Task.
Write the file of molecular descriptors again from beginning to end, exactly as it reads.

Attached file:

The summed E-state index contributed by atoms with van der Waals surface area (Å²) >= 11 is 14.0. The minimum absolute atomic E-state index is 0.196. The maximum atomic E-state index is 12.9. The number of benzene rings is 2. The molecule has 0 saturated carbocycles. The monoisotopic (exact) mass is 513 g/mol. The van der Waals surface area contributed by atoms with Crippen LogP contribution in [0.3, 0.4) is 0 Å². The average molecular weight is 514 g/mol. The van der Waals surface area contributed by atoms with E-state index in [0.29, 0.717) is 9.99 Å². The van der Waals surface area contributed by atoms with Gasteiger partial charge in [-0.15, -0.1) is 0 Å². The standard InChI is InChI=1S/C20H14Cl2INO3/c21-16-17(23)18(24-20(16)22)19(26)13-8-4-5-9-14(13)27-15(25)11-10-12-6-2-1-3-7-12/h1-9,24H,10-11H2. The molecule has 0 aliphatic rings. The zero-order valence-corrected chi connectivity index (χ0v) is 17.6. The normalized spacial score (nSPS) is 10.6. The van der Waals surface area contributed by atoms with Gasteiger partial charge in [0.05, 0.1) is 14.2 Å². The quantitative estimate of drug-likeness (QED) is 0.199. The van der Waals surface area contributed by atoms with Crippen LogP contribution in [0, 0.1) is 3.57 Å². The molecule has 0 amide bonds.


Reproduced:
The summed E-state index contributed by atoms with van der Waals surface area (Å²) >= 11 is 14.0. The minimum absolute atomic E-state index is 0.196. The maximum atomic E-state index is 12.9. The number of benzene rings is 2. The molecule has 0 saturated carbocycles. The monoisotopic (exact) mass is 513 g/mol. The van der Waals surface area contributed by atoms with Crippen LogP contribution in [0.3, 0.4) is 0 Å². The average molecular weight is 514 g/mol. The van der Waals surface area contributed by atoms with E-state index in [0.29, 0.717) is 9.99 Å². The van der Waals surface area contributed by atoms with Gasteiger partial charge in [-0.15, -0.1) is 0 Å². The standard InChI is InChI=1S/C20H14Cl2INO3/c21-16-17(23)18(24-20(16)22)19(26)13-8-4-5-9-14(13)27-15(25)11-10-12-6-2-1-3-7-12/h1-9,24H,10-11H2. The molecule has 0 aliphatic rings. The zero-order valence-corrected chi connectivity index (χ0v) is 17.6. The normalized spacial score (nSPS) is 10.6. The van der Waals surface area contributed by atoms with Gasteiger partial charge in [0.05, 0.1) is 14.2 Å². The quantitative estimate of drug-likeness (QED) is 0.199. The van der Waals surface area contributed by atoms with Crippen LogP contribution in [0, 0.1) is 3.57 Å². The molecule has 0 amide bonds.